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A recently released Pentagon report has declared the Internet a WAR ZONE -- well, of course it has, it’s a POV snapshot from the military, a distorted reality the US Banking/Military/Corporate complex is unsuccessfully attempting to impose on the world population in order to justify and continue on its mass murdering, plundering course. I mean, how could the US even attempt to justify killing millions of civilians, ruining/enslaving European nations and sticking its destructive nose into EVERYBODY'S business without declaring War on almost everything?
It’s CLEARLY a pathological world view characteristic of a nation essentially at war with itself!
The plutocrats have plundered the nation and are now plundering government coffers in the form of TARP, bailouts, stimulus loans etc., while the poor eat shit and learn to like it! However, experts and housewives alike are aware it can’t go on as there is nothing financially substantial supporting it any longer.
America’s policy course has forced it to overprint/supply worthless fiat greenbacks; an insane tactic that will ensure the rapid end to the global economy, which is currently on life support – actually, it is already dead; there is no economy outside brazen economic Imperialism and the parasitic plunder of weaker nations' sovereign wealth. However, the world seems to have had enough bullying from lunatic Corporatists and Uncle Sam, so too the shit-eating American population – slow to wake up but wake they eventually did!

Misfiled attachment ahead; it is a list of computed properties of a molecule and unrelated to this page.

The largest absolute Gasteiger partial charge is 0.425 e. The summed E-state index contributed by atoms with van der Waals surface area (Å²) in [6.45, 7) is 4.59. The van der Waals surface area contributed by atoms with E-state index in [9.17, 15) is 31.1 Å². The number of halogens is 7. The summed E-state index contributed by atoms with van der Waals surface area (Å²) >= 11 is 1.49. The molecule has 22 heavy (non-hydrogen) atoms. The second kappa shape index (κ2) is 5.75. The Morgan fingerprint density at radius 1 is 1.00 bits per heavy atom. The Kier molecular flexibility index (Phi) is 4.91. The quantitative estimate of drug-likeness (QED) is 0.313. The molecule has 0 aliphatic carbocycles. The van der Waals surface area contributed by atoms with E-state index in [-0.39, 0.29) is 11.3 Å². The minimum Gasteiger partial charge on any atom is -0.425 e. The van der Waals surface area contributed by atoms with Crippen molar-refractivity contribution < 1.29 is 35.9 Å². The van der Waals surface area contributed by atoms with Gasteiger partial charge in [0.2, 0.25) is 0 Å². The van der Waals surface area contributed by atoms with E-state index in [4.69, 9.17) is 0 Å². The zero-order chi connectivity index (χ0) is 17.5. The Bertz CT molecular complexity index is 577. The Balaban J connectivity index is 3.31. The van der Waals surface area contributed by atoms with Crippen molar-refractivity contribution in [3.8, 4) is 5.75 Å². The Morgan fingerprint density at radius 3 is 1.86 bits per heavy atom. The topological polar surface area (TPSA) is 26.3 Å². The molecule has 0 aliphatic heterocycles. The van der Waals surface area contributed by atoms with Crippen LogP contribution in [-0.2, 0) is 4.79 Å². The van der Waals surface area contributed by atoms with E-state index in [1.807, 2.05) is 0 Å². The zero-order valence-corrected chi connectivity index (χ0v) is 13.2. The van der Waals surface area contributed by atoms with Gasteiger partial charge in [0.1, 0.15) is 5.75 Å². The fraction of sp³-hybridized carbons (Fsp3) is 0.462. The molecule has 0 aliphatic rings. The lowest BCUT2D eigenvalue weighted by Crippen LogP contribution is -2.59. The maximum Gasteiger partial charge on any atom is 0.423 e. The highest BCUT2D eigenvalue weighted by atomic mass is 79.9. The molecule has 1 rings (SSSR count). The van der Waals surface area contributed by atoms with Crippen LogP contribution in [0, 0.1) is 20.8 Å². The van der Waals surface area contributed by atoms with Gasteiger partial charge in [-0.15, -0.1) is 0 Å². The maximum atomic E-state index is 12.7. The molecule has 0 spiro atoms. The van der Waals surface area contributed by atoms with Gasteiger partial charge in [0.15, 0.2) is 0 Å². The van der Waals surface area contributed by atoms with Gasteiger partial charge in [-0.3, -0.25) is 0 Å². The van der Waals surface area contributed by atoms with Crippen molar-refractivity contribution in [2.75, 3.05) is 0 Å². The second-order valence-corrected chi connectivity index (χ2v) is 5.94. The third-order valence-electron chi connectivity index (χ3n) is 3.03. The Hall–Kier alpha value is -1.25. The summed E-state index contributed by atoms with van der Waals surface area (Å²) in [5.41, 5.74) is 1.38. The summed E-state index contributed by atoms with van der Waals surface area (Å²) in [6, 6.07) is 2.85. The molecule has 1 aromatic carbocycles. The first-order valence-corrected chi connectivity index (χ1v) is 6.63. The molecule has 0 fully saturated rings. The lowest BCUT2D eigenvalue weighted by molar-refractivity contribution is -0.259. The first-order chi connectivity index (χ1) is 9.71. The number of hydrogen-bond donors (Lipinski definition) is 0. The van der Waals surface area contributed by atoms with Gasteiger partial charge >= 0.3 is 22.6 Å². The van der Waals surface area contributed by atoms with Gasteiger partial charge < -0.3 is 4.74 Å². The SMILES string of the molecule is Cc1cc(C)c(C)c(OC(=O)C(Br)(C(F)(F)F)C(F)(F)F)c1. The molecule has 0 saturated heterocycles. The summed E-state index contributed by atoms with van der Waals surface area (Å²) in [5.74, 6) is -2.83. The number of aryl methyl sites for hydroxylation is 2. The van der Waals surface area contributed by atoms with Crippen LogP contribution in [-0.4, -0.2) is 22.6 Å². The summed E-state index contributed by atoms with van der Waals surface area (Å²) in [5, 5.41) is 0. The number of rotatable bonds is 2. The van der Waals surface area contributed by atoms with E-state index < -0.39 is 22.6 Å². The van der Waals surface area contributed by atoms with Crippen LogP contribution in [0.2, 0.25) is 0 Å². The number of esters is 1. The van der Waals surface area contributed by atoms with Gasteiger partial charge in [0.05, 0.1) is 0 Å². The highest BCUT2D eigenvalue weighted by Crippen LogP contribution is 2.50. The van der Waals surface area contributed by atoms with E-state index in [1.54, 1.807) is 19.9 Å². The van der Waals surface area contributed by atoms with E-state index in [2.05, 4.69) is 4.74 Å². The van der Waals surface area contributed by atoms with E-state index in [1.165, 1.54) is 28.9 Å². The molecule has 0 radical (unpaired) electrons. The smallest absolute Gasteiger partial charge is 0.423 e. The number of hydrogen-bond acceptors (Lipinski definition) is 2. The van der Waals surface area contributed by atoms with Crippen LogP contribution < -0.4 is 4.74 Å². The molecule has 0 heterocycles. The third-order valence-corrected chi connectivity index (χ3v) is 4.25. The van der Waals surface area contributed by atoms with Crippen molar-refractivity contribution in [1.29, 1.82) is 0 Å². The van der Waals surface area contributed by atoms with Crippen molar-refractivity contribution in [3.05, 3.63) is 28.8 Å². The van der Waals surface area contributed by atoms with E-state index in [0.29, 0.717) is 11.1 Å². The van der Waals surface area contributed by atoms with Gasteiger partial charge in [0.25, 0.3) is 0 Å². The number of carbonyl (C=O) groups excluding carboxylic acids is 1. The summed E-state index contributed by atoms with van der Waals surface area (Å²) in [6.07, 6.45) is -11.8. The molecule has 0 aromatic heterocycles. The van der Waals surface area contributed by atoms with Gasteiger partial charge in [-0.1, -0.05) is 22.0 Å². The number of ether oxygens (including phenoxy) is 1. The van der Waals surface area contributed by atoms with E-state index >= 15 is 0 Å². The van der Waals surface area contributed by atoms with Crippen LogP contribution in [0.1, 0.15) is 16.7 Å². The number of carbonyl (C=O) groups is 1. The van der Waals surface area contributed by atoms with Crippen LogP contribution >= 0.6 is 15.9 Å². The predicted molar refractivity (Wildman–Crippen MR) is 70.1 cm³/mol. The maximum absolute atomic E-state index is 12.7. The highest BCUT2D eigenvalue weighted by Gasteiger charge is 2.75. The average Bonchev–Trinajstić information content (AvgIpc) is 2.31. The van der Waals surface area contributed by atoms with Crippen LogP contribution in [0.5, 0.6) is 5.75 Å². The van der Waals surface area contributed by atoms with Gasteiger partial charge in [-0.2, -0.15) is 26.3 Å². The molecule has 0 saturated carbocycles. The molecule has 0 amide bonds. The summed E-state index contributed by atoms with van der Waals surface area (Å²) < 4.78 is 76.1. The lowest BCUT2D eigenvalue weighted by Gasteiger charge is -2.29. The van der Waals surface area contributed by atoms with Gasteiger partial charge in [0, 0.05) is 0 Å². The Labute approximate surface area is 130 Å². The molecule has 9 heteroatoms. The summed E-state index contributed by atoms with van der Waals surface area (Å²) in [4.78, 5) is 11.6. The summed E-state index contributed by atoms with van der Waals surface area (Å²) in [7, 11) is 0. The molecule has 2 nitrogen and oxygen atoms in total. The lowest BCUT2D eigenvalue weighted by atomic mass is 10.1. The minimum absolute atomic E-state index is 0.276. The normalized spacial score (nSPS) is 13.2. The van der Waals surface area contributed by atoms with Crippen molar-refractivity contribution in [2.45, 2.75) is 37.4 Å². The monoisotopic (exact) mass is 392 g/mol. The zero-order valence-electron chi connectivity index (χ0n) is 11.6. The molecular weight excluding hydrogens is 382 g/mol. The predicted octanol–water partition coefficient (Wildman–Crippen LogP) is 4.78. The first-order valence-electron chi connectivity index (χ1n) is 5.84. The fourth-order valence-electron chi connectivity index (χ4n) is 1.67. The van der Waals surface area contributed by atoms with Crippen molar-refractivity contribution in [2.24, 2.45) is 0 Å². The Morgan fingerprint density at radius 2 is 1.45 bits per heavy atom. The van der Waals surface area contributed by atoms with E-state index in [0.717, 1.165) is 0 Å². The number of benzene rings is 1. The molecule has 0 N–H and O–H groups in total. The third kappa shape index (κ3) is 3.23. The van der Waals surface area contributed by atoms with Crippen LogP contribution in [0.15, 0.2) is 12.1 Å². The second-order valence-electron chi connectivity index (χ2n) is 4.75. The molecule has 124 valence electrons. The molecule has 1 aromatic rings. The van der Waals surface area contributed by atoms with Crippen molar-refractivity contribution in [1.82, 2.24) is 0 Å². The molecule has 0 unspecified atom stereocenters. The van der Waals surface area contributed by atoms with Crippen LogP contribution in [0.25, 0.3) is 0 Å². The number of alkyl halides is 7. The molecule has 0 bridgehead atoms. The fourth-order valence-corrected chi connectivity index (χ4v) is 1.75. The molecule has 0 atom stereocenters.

Consider the psychopathic mentality that led to the current situation; the American obsession with declaring WAR on everything from drugs, crime, to in-grown toenails! I would add that America has LOST the wars on drugs and crime for obvious reasons; those nefarious enterprises have supplied Wall St banking interests with an extended life in the form of trillions in cash liquidity which had nowhere to go but back into the system. However, those ill-gotten gains will soon also be targeted by the REAL criminal elite – Corporatists and Wall St. Banksters. Al Capone got it right in the 30’s; he described himself as a small fry hoodlum in comparison to the REAL tuxedo-wearing criminals that rule America.